National pundit Charlie Cook has moved the seat held by U.S. Rep. John Culberson (R-Houston) to toss-up from leans Republican, citing his relatively weaker financial condition and the swing from Romney +21 to Clinton +1 in four years. CD7 was one of seven districts nationally, and the only one in Texas, to shift toward Democrats, further bolstering the party’s chances of retaking the U.S. House of Representatives in 2018.
We still consider the district to lean Republican. Statewide Republican candidates not named Donald Trump carried the district by an average of 14 points, and Culberson defeated Houston attorney James Cargas by 12 points. Culberson received 56% of the vote, which was higher than all but one of the statewide Republican candidates.
However, the district is within reach of the eventual Democratic nominee if the 2018 election resembles this year’s Virginia Assembly elections, in which several dozen seats shifted toward Democratic candidates by 10 or more points.
Culberson has faced Cargas each of the last three cycles. Culberson defeated Cargas, 61%-36% in 2012, 63%-35% in 2014 and 56%-44% last year. Cargas raised $77K, $74K and $68K, respectively, for those campaigns. The field of potential 2018 challengers includes several candidates who have already raised considerably more.
Culberson, who is serving his ninth term, was the only U.S. House member to be out-raised by an opponent during the third quarter of 2017.* Houston attorneys Lizzie Pannill Fletcher ($184K) and Alex Triantaphyllis ($219K) raised more money than Culberson ($172K) during the quarter, and Houston journalist Laura Moser came in just behind him with $166K in contributions. Culberson has less on hand ($389K) than Fletcher ($403K) and Triantaphyllis ($536K).
Of course, those Democrats must still go through each other to get to Culberson, and a primary runoff is highly likely. So far, Culberson has no primary opponent, so he has the opportunity to raise money for what is likely to be an expensive general election.
A wave election built upon 2016 turnout and vote percentages would likely flip the seat. However, turnout patterns in the state suggest the 2014 election results are a better starting point. Culberson won by 28 points, so a 10-point swing toward the Democrats would still leave their nominee a few points short of victory.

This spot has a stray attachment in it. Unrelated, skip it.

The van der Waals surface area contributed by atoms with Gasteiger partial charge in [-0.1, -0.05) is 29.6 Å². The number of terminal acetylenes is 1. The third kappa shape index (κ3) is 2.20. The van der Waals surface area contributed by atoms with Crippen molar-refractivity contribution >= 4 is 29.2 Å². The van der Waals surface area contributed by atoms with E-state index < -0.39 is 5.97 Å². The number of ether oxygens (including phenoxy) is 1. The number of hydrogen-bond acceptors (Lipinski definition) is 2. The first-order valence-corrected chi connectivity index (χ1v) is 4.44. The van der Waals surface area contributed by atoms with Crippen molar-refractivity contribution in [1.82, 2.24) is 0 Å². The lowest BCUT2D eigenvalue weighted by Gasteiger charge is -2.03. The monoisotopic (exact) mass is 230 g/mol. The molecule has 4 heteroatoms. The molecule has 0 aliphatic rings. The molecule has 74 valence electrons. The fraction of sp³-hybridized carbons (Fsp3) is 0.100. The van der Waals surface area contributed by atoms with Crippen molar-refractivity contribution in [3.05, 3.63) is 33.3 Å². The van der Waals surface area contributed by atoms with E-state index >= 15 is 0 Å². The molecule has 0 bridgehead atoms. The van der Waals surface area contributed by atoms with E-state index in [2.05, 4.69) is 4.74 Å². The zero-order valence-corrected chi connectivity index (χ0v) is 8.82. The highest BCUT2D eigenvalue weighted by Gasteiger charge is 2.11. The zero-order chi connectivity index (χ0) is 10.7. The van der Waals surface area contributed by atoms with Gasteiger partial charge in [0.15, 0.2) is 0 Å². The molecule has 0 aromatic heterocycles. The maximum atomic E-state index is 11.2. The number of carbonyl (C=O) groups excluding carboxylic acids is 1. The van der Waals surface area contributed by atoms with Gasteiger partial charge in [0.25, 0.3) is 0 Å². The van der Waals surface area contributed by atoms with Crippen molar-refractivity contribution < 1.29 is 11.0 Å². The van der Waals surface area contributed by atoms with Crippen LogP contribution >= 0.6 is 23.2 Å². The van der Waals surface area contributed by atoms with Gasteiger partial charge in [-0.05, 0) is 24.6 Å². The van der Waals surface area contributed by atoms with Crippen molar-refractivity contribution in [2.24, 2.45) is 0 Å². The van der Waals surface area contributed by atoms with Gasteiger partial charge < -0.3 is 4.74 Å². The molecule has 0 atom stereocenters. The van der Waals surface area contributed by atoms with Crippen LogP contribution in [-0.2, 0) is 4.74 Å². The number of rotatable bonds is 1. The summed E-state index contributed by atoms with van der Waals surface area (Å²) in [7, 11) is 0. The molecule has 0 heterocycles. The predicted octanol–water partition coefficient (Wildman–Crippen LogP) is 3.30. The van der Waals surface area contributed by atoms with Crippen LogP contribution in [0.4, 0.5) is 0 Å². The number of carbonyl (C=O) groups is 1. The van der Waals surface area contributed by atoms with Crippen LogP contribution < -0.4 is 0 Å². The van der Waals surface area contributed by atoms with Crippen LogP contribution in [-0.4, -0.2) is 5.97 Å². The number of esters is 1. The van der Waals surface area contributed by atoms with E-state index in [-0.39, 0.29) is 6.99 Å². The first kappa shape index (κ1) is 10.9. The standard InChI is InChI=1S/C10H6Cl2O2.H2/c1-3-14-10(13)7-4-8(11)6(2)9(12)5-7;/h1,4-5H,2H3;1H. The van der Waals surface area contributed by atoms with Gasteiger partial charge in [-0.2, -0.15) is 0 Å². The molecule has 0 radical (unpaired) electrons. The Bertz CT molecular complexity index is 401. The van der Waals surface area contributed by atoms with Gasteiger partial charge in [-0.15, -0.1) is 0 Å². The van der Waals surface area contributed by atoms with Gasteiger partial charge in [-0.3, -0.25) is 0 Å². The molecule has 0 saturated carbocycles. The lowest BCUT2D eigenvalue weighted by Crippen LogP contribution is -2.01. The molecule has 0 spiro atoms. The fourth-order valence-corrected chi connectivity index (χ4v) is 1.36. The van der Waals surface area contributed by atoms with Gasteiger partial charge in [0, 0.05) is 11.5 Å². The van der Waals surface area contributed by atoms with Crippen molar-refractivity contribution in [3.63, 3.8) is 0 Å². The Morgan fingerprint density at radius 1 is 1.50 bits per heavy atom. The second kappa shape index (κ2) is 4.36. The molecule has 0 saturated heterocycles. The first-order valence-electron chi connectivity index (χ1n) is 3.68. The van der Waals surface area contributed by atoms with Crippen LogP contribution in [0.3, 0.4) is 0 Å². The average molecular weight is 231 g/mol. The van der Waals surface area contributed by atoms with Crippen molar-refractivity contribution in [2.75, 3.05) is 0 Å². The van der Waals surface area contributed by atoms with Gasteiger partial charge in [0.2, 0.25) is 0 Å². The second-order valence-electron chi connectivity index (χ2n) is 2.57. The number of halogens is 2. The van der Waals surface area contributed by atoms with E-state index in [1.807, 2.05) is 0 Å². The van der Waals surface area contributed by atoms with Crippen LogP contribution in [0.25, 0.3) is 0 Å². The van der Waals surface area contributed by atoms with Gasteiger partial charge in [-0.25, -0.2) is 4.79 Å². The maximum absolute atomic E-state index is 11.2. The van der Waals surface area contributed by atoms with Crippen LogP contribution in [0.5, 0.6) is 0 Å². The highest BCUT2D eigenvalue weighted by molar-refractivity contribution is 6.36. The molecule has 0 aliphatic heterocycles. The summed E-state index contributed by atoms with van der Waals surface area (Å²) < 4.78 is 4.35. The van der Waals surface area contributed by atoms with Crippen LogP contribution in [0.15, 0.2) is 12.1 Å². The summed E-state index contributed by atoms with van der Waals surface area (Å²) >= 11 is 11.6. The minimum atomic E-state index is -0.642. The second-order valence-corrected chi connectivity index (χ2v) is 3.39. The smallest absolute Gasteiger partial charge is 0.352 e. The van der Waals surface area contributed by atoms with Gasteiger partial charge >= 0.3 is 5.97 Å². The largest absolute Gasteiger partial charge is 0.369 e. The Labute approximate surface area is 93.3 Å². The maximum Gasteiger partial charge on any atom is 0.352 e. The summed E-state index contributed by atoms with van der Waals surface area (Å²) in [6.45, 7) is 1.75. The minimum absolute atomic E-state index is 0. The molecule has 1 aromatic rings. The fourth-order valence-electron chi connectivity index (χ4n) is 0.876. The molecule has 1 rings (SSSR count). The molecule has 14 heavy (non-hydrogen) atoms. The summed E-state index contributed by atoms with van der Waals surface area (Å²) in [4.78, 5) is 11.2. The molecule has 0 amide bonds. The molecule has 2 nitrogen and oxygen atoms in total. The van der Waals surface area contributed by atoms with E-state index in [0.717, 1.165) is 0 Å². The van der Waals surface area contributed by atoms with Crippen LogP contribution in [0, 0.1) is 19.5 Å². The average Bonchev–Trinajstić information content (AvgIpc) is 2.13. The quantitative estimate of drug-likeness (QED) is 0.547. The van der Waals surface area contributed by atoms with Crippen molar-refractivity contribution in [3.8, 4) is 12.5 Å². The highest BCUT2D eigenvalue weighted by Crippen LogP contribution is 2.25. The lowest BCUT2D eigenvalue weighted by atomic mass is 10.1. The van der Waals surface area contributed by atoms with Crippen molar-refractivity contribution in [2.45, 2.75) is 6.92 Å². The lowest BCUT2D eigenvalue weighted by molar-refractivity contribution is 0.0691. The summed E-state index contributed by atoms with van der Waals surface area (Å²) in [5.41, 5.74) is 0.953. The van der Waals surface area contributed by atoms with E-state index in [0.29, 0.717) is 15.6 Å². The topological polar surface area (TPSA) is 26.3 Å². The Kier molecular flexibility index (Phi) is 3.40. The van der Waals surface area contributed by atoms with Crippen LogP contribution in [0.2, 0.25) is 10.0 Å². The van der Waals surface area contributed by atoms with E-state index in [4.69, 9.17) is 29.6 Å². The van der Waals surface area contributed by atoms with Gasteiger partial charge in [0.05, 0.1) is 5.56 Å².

In addition, Virginia’s wave was accompanied by competitive statewide races for governor, lieutenant governor and attorney general, all won by Democrats by at least 5 points. Texas Democrats running for Congress are highly unlikely to have any such statewide tailwind. Gov. Greg Abbott carried CD7 by 22 points in 2014, which was a significant step backward for the Democratic nominee from 2010, when former Gov. Rick Perry carried its current precincts by 15 points.
Straight-party voting still favors Republicans in the district, but Democrats chipped into that advantage in 2016. Measured head-to-head, Republicans received 64% of the straight-party vote in 2012 and 68% in 2014. Democrats cut that advantage to 55% in 2016, decreasing the raw-vote margin to 17.5K from nearly 42K. In 2014, Republican candidates had a 32K-vote advantage in straight-party voting. Both parties lost voters from 2012 to 2014, but Democrats lost a higher proportion (47%) than Republicans (36%), a pattern similar to other districts across the state.
A recent poll conducted for Patriot Majority, a national liberal dark money group, showed Culberson trailing a generic Democratic opponent by 10 points. It was conducted by Public Policy Polling, but no other information about the poll was provided. We consider it to be, at best, an internal poll that may help fundraising efforts, but it’s another indicator of the incumbent’s potential vulnerability.
For the reasons outlined, we are not ready to consider the seat a “toss up.” We will explore this race further in the coming months.
* U.S. Sen. Ted Cruz (R) was out-raised by U.S. Rep. Beto O’Rourke (D-El Paso), $1.7M to $1.3M, during the third quarter of the year.
©2017 Texas Election Source LLC